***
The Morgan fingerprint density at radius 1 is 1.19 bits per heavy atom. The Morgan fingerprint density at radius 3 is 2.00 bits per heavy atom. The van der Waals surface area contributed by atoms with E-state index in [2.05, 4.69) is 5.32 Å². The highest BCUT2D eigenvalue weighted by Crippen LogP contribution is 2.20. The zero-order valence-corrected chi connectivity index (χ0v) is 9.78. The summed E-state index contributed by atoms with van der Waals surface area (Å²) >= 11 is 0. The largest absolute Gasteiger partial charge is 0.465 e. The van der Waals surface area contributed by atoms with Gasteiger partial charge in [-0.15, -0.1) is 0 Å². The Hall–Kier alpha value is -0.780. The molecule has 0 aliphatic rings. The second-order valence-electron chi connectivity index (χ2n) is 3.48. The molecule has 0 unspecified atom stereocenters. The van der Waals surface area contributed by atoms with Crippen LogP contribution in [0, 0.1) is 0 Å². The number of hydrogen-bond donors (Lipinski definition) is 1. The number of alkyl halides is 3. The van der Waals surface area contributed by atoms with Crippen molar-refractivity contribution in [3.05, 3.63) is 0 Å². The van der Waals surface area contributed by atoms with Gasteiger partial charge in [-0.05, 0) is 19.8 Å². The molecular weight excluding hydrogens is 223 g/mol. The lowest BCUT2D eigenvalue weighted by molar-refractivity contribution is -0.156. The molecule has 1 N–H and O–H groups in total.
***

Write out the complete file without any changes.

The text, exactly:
The Morgan fingerprint density at radius 1 is 1.19 bits per heavy atom. The Morgan fingerprint density at radius 3 is 2.00 bits per heavy atom. The van der Waals surface area contributed by atoms with E-state index in [2.05, 4.69) is 5.32 Å². The highest BCUT2D eigenvalue weighted by Crippen LogP contribution is 2.20. The zero-order valence-corrected chi connectivity index (χ0v) is 9.78. The summed E-state index contributed by atoms with van der Waals surface area (Å²) >= 11 is 0. The largest absolute Gasteiger partial charge is 0.465 e. The van der Waals surface area contributed by atoms with Gasteiger partial charge in [-0.15, -0.1) is 0 Å². The Hall–Kier alpha value is -0.780. The molecule has 0 aliphatic rings. The second-order valence-electron chi connectivity index (χ2n) is 3.48. The molecule has 0 unspecified atom stereocenters. The van der Waals surface area contributed by atoms with Crippen LogP contribution in [0, 0.1) is 0 Å². The number of hydrogen-bond donors (Lipinski definition) is 1. The number of alkyl halides is 3. The van der Waals surface area contributed by atoms with Crippen molar-refractivity contribution in [3.05, 3.63) is 0 Å². The van der Waals surface area contributed by atoms with Gasteiger partial charge in [-0.05, 0) is 19.8 Å². The molecular weight excluding hydrogens is 223 g/mol. The lowest BCUT2D eigenvalue weighted by molar-refractivity contribution is -0.156. The molecule has 1 N–H and O–H groups in total.